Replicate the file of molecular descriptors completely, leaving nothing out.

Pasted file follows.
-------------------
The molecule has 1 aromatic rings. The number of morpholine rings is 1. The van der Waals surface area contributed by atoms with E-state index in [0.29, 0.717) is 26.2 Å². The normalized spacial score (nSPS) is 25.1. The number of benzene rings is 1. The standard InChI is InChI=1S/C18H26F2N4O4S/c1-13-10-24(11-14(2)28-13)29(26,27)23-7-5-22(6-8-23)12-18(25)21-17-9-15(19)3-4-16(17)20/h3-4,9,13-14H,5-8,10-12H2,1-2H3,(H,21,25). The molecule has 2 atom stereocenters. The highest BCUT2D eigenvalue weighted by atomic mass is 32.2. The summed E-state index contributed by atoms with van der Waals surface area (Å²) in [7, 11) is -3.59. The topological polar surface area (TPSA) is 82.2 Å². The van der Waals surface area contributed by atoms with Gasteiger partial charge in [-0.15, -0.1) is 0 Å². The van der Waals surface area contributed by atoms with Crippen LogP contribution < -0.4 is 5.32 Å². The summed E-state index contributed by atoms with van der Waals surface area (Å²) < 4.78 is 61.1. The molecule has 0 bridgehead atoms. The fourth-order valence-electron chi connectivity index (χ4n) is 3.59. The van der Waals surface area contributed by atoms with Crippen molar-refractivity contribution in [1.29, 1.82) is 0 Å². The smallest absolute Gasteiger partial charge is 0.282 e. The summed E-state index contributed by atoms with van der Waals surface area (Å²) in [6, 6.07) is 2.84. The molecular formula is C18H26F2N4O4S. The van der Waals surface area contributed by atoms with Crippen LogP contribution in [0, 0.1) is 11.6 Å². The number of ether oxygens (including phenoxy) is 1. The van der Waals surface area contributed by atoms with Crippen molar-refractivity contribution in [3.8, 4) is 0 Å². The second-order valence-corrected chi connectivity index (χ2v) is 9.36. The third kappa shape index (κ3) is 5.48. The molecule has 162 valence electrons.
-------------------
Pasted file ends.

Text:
The molecule has 1 aromatic rings. The number of morpholine rings is 1. The van der Waals surface area contributed by atoms with E-state index in [0.29, 0.717) is 26.2 Å². The normalized spacial score (nSPS) is 25.1. The number of benzene rings is 1. The standard InChI is InChI=1S/C18H26F2N4O4S/c1-13-10-24(11-14(2)28-13)29(26,27)23-7-5-22(6-8-23)12-18(25)21-17-9-15(19)3-4-16(17)20/h3-4,9,13-14H,5-8,10-12H2,1-2H3,(H,21,25). The molecule has 2 atom stereocenters. The highest BCUT2D eigenvalue weighted by atomic mass is 32.2. The summed E-state index contributed by atoms with van der Waals surface area (Å²) in [7, 11) is -3.59. The topological polar surface area (TPSA) is 82.2 Å². The van der Waals surface area contributed by atoms with Gasteiger partial charge in [-0.15, -0.1) is 0 Å². The van der Waals surface area contributed by atoms with Crippen LogP contribution < -0.4 is 5.32 Å². The summed E-state index contributed by atoms with van der Waals surface area (Å²) < 4.78 is 61.1. The molecule has 0 bridgehead atoms. The fourth-order valence-electron chi connectivity index (χ4n) is 3.59. The van der Waals surface area contributed by atoms with Crippen molar-refractivity contribution in [1.29, 1.82) is 0 Å². The smallest absolute Gasteiger partial charge is 0.282 e. The summed E-state index contributed by atoms with van der Waals surface area (Å²) in [6, 6.07) is 2.84. The molecular formula is C18H26F2N4O4S. The van der Waals surface area contributed by atoms with Crippen LogP contribution in [0, 0.1) is 11.6 Å². The number of ether oxygens (including phenoxy) is 1. The van der Waals surface area contributed by atoms with Crippen molar-refractivity contribution in [3.8, 4) is 0 Å². The second-order valence-corrected chi connectivity index (χ2v) is 9.36. The third kappa shape index (κ3) is 5.48. The molecule has 162 valence electrons.